**Gabriel Koenigs** was a French mathematician who worked on analysis and geometry.

- Koenigs was greatly influenced by Darboux and his first work was on geometry following work of Plücker and Klein.
- The work of G Koenigs in 1883-1884 was rigorous and contained, in particular, the results of Schröder.
- Koenigs noted that it would be desirable to determine the partitioning of the plane into domains in which the iterates of a function tend to attracting cycles, but observed that this would be very difficult and perhaps impossible for a general rational function.
- Koenigs studied analytic mechanics where he applied Poincaré's theory of integral invariants.
- It was decided that an International Congress of Mathematicians should take place in September 1920 and Koenigs, as the French delegate, invited the Congress to Strasbourg.
- In light of later events, it is apparent that Koenigs inflicted damage upon the cause of the Union by persisting in maintaining an anti-German policy although times had changed and the passions aroused by the war had largely cooled down.
- It is curious that Koenigs' archives in the Academy do not contain a single paper associated with the IMU.
- Nor are the activities of Koenigs in the Union mentioned in the memorial address of the French Academy, in his obituary, or in his biography.
- Others held equally sincere views that the Union's exclusion rules were right, in particular Koenigs strongly believed in the exclusions.
- Despite a general softening of views, Koenigs strongly opposed attendance by Germans but first the Executive Committee had to select a location for the 1928 Congress.
- Pincherle, as President of the International Mathematical Union, felt he could not press for Bologna but Koenigs went as far as to say that if Stockholm were chosen the unfavourable exchange rate would stop France and many other countries attending.
- However Koenigs, as the International Mathematical Union's General Secretary, argued that Germany should not attend since although they were eligible to join the International Research Council since 1926 they had not done so.
- Koenigs himself, however, did not attend.
- Koenigs was still General Secretary but was experiencing health problems and was not responding to any letter sent to him.
- Young was advised by de la Vallée Poussin to replace Koenigs, with Fehr being suggested as his replacement as General Secretary.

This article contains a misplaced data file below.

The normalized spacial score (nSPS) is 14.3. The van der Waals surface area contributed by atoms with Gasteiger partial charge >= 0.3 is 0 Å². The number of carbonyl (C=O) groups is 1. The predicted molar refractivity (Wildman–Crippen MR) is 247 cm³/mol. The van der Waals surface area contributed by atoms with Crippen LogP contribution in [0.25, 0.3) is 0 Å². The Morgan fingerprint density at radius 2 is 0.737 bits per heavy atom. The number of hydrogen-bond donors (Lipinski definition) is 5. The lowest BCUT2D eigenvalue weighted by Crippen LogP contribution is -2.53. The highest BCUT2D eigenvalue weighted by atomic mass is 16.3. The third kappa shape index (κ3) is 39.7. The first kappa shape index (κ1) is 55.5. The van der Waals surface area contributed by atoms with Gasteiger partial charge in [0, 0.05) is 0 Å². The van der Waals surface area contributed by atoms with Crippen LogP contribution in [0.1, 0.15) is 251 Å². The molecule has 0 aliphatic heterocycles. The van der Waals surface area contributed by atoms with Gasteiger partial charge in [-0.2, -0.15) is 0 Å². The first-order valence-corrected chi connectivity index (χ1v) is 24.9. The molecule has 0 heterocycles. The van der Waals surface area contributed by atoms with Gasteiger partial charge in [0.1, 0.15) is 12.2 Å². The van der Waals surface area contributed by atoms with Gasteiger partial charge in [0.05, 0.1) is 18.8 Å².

- Young did nothing, however, so in early 1931 de la Vallée Poussin informed everyone in the Bureau about his proposal to replace Koenigs.
- The matter was still unresolved when Koenigs died in October 1931.
- Let us mention some of Koenigs most important works: Mémoire sur les lignes géodésiques Ⓣ(Memoir on geodesic lines) (1892), La géométrie réglée et ses applications Ⓣ(The ruled geometry and its applications) (1895), Leçons de Cinematique: Professees a la Sorbonne Ⓣ(Cinematic lessons: taught at the Sorbonne) (1895-97); and Mémoires sur les courbes conjuguées dans le mouvement relatif le plus général de deux corps solides Ⓣ(Memoirs of conjugate curves in the relative motion of two solid bodies) (1910).
- This multiplicity of demands Professor Koenigs has met admirably by basing his exposition on the geometry of the straight line and employing the mobile trieder of reference; the latter in the hands of Ribaucour and Darboux has proved itself to be the most certain and powerful implement yet used in infinitesimal geometry and it naturally lends itself with equal facility and elegance to the geometry of displacement.
- In addition to these books, Koenigs published around sixty papers.
- The Bordin Prize of 1890 was to be awarded for work on differential geometry; Koenigs won for his essay on geodesics.

Born 17 January 1858, Toulouse, France. Died 29 October 1931, Paris, France.

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**O’Connor, John J; Robertson, Edmund F**: MacTutor History of Mathematics Archive